“After confirming the activity of the cranberry molecules on bacterial culture, the researchers tested to determine whether the pattern persisted in a preliminary animal model: infected insects. Since the synergistic effect of the extract and the antibiotic was also observed in the insects, further experiments will be conducted to clearly identify the active molecules.”16

What are cranberries good for? Researchers weigh in

There’s been some controversy regarding the efficacy of cranberries for bladder infections, but increasingly, the positive research on cranberries begins to make more sense when you find how many diseases and disorders the small, tart red fruit can benefit. Here are a few important ones:

Cardiovascular disease — The impacts of cranberries on not just the cardiovascular system but every component of metabolic syndrome was explored in a 2017 review. It listed several areas impacted, including reduced obesity markers (body weight, body mass index and waist circumference), blood pressure and balanced blood sugar levels.17

Cancer — A 2016 review on what compounds in cranberries can do for cancer noted that 17 different types, including cancers of the colon, bladder, prostate, esophagus and stomach, as well as glioblastoma and lymphoma, were inhibited by cranberries or cranberry-derived constituents.

Cranberries may fight cancer, in part, due to apoptosis, necrosis and autophagy due to “reduction of cellular proliferation; alterations in reactive oxygen species; and modification of cytokine and signal transduction pathways.”18

Oral health — Proanthocyanidins in cranberries may help prevent bacteria from binding to teeth and prevent gum disease, one study notes. “Clearly, cranberry (proanthocyanidins) show promise for the development of novel alternative or adjunctive anticaries chemotherapy.”19

Ironically, cranberry juice was a popular remedy recommended by doctors for many years for UTIs, but more recent research suggests that the placebo effect might have accounted for the successes the use of cranberry juice elicited more than solid science,20 especially since its active ingredient is likely “long gone before it reaches your bladder,”21 one researcher explains.

What problems can antibiotics cause?

Research in 201822 showed that, particularly for children, antibiotic use can cause short-term problems, but they also can trigger a permanent change in your gut microbiome, which accounts for nearly 80 percent of your immune system function, so it is important to use antibiotics only when absolutely necessary.

They’ve also been found to cause mitochondrial dysfunction and overproduction of reactive oxygen species (ROS) in human cells, DNA and vital organs.23 But that doesn’t stop doctors from prescribing them — often unnecessarily. The CDC notes:

“In 2015 alone, approximately 269 million antibiotic prescriptions were dispensed from outpatient pharmacies in the United States, enough for five out of every six people to receive one antibiotic prescription each year. At least 30 percent of these antibiotic prescriptions were unnecessary.”24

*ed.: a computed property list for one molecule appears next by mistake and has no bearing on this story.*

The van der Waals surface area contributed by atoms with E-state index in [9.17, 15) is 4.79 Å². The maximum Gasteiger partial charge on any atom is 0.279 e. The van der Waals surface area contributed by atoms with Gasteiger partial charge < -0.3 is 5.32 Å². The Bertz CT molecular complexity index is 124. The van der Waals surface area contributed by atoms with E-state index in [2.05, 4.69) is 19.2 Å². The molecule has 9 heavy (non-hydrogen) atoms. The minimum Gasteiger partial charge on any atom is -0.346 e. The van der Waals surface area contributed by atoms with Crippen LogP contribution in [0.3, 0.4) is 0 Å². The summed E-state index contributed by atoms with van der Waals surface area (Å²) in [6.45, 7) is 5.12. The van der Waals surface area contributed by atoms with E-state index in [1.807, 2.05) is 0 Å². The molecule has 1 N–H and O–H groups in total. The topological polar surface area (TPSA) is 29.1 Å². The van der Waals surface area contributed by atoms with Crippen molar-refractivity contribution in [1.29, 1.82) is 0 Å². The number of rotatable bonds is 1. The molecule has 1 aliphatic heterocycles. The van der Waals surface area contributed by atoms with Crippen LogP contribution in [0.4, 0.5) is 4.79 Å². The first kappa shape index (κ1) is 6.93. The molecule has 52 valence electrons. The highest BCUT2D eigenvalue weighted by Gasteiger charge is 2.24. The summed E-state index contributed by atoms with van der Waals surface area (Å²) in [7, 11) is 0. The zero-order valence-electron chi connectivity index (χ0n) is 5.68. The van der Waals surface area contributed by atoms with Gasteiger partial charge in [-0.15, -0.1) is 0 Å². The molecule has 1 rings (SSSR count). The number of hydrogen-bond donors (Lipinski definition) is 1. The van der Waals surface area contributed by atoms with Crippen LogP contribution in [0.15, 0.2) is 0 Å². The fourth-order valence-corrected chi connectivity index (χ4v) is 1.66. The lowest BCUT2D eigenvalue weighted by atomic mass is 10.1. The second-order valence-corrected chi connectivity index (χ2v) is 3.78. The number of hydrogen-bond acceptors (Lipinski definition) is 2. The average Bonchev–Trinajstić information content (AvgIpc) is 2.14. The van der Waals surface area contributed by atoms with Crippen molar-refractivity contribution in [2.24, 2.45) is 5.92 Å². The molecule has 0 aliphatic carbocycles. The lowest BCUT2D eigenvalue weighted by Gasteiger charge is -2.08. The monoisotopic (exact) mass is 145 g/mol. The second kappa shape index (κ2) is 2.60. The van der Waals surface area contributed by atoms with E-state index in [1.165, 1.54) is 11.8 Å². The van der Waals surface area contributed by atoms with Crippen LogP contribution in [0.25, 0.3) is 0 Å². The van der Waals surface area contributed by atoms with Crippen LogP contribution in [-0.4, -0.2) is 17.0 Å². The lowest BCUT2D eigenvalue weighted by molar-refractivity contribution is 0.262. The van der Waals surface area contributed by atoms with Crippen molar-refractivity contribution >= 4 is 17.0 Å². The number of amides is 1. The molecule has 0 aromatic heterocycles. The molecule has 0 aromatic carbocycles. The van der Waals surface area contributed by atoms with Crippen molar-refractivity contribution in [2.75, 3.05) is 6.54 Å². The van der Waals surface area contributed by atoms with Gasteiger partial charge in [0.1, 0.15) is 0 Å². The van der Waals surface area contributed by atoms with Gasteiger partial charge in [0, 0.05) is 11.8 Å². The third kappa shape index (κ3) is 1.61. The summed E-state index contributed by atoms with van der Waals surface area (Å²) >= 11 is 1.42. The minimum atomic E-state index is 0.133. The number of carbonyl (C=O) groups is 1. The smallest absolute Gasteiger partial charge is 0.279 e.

As if that weren’t enough, besides ruptured tendons, kidney stones and/or failure, retinal detachment and blindness, and ruptured aorta (the main artery supplying oxygenated blood to your circulatory system), research emerged that antibiotics can also raise the risk of mental disorders, such as schizophrenia, autism and numerous personality and behavior disorders.25

Fluoroquinolones are a type of antibiotic often prescribed for upper respiratory and urinary tract infections. However, because of the damage they’ve been known to cause, from acute kidney failure to psychotic reactions to “fatal events,”26 antibiotics — and fluoroquinolones in particular — should be used only as a last resort.

More on the dangers of overusing antibiotics

The U.S. Food & Drug Administration (FDA) issued a warning in 2017 about an increased risk of ruptures or tears in the aorta due to the use of fluoroquinolones in certain patients.27 In 2018, the journal Nature mentioned the commonly prescribed drug causes “rare but disabling” side effects, noting that in 2015, doctors prescribed them 32 million times, making them the fourth-most popular antibiotic in the U.S. Further:

“Fluoroquinolones are valuable antibiotics, and safe for most people. Yet they are so widely prescribed that their side effects might have harmed hundreds of thousands of people in the United States alone, say scientists who are working with patients to unpick FQAD’s causes.

Fluoroquinolone toxicity, they say, provides a compelling example of an emerging understanding that antibiotics don’t just harm microbes — they can severely damage human cells, too.”28

Antibiotic use for two months or longer by women aged 60 and older has been shown to lead to a 32% increased risk of developing cardiovascular disease, including heart attack and stroke. It’s important to note the likely reason: Antibiotics have the power to not only alter your gut, but “wipe out” your microbiome.29 Interestingly, the study concludes: